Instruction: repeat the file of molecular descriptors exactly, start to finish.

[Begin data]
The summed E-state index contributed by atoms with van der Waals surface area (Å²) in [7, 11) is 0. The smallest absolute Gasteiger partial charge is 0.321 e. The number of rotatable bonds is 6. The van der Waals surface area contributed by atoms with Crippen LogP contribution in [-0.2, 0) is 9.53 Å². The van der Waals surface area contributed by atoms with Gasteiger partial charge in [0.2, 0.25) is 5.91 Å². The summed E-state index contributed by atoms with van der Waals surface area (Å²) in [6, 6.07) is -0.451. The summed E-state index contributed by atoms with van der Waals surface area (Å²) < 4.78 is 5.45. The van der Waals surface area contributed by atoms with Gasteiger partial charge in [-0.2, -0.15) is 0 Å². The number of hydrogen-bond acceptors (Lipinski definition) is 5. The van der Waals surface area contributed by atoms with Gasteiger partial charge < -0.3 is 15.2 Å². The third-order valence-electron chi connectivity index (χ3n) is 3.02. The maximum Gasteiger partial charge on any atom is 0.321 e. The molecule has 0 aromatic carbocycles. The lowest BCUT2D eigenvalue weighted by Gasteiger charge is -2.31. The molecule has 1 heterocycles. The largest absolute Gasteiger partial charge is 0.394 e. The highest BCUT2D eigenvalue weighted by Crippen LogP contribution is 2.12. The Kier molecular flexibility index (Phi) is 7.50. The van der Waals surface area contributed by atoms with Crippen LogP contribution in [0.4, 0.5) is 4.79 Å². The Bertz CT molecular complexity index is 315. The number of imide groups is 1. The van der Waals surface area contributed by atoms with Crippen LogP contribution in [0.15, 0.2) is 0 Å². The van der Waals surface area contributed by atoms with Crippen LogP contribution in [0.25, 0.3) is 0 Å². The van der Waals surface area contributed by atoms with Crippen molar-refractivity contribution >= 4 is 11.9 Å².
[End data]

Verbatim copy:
The summed E-state index contributed by atoms with van der Waals surface area (Å²) in [7, 11) is 0. The smallest absolute Gasteiger partial charge is 0.321 e. The number of rotatable bonds is 6. The van der Waals surface area contributed by atoms with Crippen LogP contribution in [-0.2, 0) is 9.53 Å². The van der Waals surface area contributed by atoms with Gasteiger partial charge in [0.2, 0.25) is 5.91 Å². The summed E-state index contributed by atoms with van der Waals surface area (Å²) in [6, 6.07) is -0.451. The summed E-state index contributed by atoms with van der Waals surface area (Å²) < 4.78 is 5.45. The van der Waals surface area contributed by atoms with Gasteiger partial charge in [-0.2, -0.15) is 0 Å². The number of hydrogen-bond acceptors (Lipinski definition) is 5. The van der Waals surface area contributed by atoms with Gasteiger partial charge < -0.3 is 15.2 Å². The third-order valence-electron chi connectivity index (χ3n) is 3.02. The maximum Gasteiger partial charge on any atom is 0.321 e. The molecule has 0 aromatic carbocycles. The lowest BCUT2D eigenvalue weighted by Gasteiger charge is -2.31. The molecule has 1 heterocycles. The largest absolute Gasteiger partial charge is 0.394 e. The highest BCUT2D eigenvalue weighted by Crippen LogP contribution is 2.12. The Kier molecular flexibility index (Phi) is 7.50. The van der Waals surface area contributed by atoms with Crippen LogP contribution in [0.4, 0.5) is 4.79 Å². The Bertz CT molecular complexity index is 315. The number of imide groups is 1. The van der Waals surface area contributed by atoms with Crippen LogP contribution in [0.15, 0.2) is 0 Å². The van der Waals surface area contributed by atoms with Crippen LogP contribution in [0.25, 0.3) is 0 Å². The van der Waals surface area contributed by atoms with Crippen molar-refractivity contribution >= 4 is 11.9 Å².